2/15: On our connecting flight from Santiago, Chile, to Mendoza, Argentina, we fly over the Andes and fingers point to the rocky, snow covered peaks. With a window seat, Spencer has the optimal view and rests his forehead against the oval window pane. There is an empty space next to him. Stuck with an aisle seat on the “mountain-less” side of the plane, I unbuckle my seat belt and jump over a sleeping women to sit next to Spencer. The opening of Teenage Wasteland rattles on my MP3 player. My eyes dart back and forth in sync with the music and my legs bounce up and down. In the distance, the tall shoulders of Aconcagua rise.
The plane lands and we collect our luggage. Most of our food makes it through customs, though Tim loses a few bags of trail mix and Spencer has to open one of his MRE’s. Carlos, a gregarious man with a round belly, escorts us to a stifling white van that has been cooking under the afternoon sun atop a sea of asphalt. Oh God, I think. No better time than the present to practice breathing. Carlos drives us to the permit office. Mendoza is a beautiful city. There are lots of parks with couples lying on blankets for siesta. Soccer teams and runners stretch while cyclists churn by. We collect our permits and Carlos drops us off at our hotel. For the first time in 24 hours, I lay down and it feels so blessedly wonderful to be horizontal on a starchy white sheet in a room with air conditioning. Come dinner time, we venture downtown and calorie up on platters of meat and loaves of bread. Surprisingly, when it comes time for bed, I’m wide awake, thinking of those mountains we flew over. The trek begins tomorrow.
2/16: Carlos picks us up from the hotel at 8:05 am and we begin the drive to Penitentes. The morning is cool and the van winds up the valley. Vineyards line both sides of the road. A classic rock station plays on the radio and we sing and laugh. Tim points out different rock formations and we have a mini-geology lesson en route. At the home base for Granjles expeditions we explode our duffel bags on the floor and begin the process sorting out what goes and what stays. Duffel bags are repacked and weighed carefully because in a couple of hours they’ll be strapped to the back of a mule.
In my day pack I fit two liters of water, a zip lock bag of snacks, sun screen, wind jacket, and camera. At 1 pm we hit the trail. We follow a dry and dusty herd path indented with hoof prints along a river that runs through a canyon. The sun is high and we hike eight miles to our first camp. Around 5 pm, we set up our tents, refill water bottles and fire up the stoves. The sun sets, moon rises and I peer at the stars through my tent fly. What a beautiful world. There is no other place I’d rather be.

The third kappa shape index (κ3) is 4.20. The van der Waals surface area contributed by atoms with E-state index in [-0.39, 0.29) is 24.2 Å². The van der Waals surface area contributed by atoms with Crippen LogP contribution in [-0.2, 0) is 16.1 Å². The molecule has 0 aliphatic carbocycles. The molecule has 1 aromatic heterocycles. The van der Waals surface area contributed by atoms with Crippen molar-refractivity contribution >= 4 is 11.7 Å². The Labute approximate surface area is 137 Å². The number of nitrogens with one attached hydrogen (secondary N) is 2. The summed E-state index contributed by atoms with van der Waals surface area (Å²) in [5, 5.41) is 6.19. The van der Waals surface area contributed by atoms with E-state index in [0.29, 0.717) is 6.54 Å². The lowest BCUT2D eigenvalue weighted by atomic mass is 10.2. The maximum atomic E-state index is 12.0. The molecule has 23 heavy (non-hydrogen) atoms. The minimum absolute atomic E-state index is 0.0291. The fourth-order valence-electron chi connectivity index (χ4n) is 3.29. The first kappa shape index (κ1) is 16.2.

2/17: We wake early, break down camp, and hit the trail eager to hike in the shade for as long as possible. Llamas are spotted on the steep slopes. The landscape reminds me of southern California. Once the sun hits, we stop and put on sunscreen, hats, and glasses. We stop for lunch by the river and watch our mules trot by with our duffel bags. Shortly after lunch, we see a blue and white flag snap back and forth in the wind marking our second campsite. Tim stops and points up the valley. There is it. Aconcagua. We find seats among the rocks and examine the routes, standard and Polish glacier. After camp is set up, Spencer and I scamper up the hillside to get a better view of the mountain. I pick up a pink quartz rock and tuck it in my pocket. There is something calming and grounding about it. For siesta, I curl up against a rock and read. After a Mountain House dinner of chicken and noodles, Jason teaches Henry and I a new card game called Yaniv. It’s of Israeli origin and popular in Nepal. The team is coming together. Tomorrow, we’ll arrive at base camp.
2/18: A cold river crossing starts our day. We untie boots and trail runners to strap on sandals. My toes are numb by the time I reach the other side. Fortunately, it doesn’t take long for the sun to reach and warm us. We are gaining altitude, going from roughly 11,000 to 14,271 feet. After lunch, I put in ear buds and push to the front of the line. I want to get to base camp and scout for campsites. I crest a hill and there it is, a high arid settlement of domes, small buildings, and tents. I smile and jog around. Music plays from the cook tent and boosts my morale. I look up at the mountain and dance. A few minutes later, the rest of the team arrives and I point out my finds. We grab bags and secure tent spots. I bend over to move a rock and my head begins to spin. Oh no. I’m dizzy. I need to sit down. Scratch that, I need to lie down. Suddenly the task of setting up a tent seems impossible.
Thankfully we’re welcomed into a tent with pizza, nuts, cookies, and water. I slump into a chair and stare blankly at the spread while my teammates dig in. I envy their smiles and appetite. Their booming laughter hurts my head. I’m nauseous and don’t want to eat or drink anything. “You’ll feel better if you do,” my teammates encourage, so I sip on a cold glass of lemon infused water and nibble on a piece of pizza. My gut is off and I make multiple visits to the outhouse. I lie on my back and pull my hat over my face. It doesn’t take much to punch you from 60 to 0 in the mountains. And that’s why you shouldn’t go from 0 to 60. By night fall I’ve made a full recovery. Lesson noted. Just like how the moon rises: Slowly, slowly.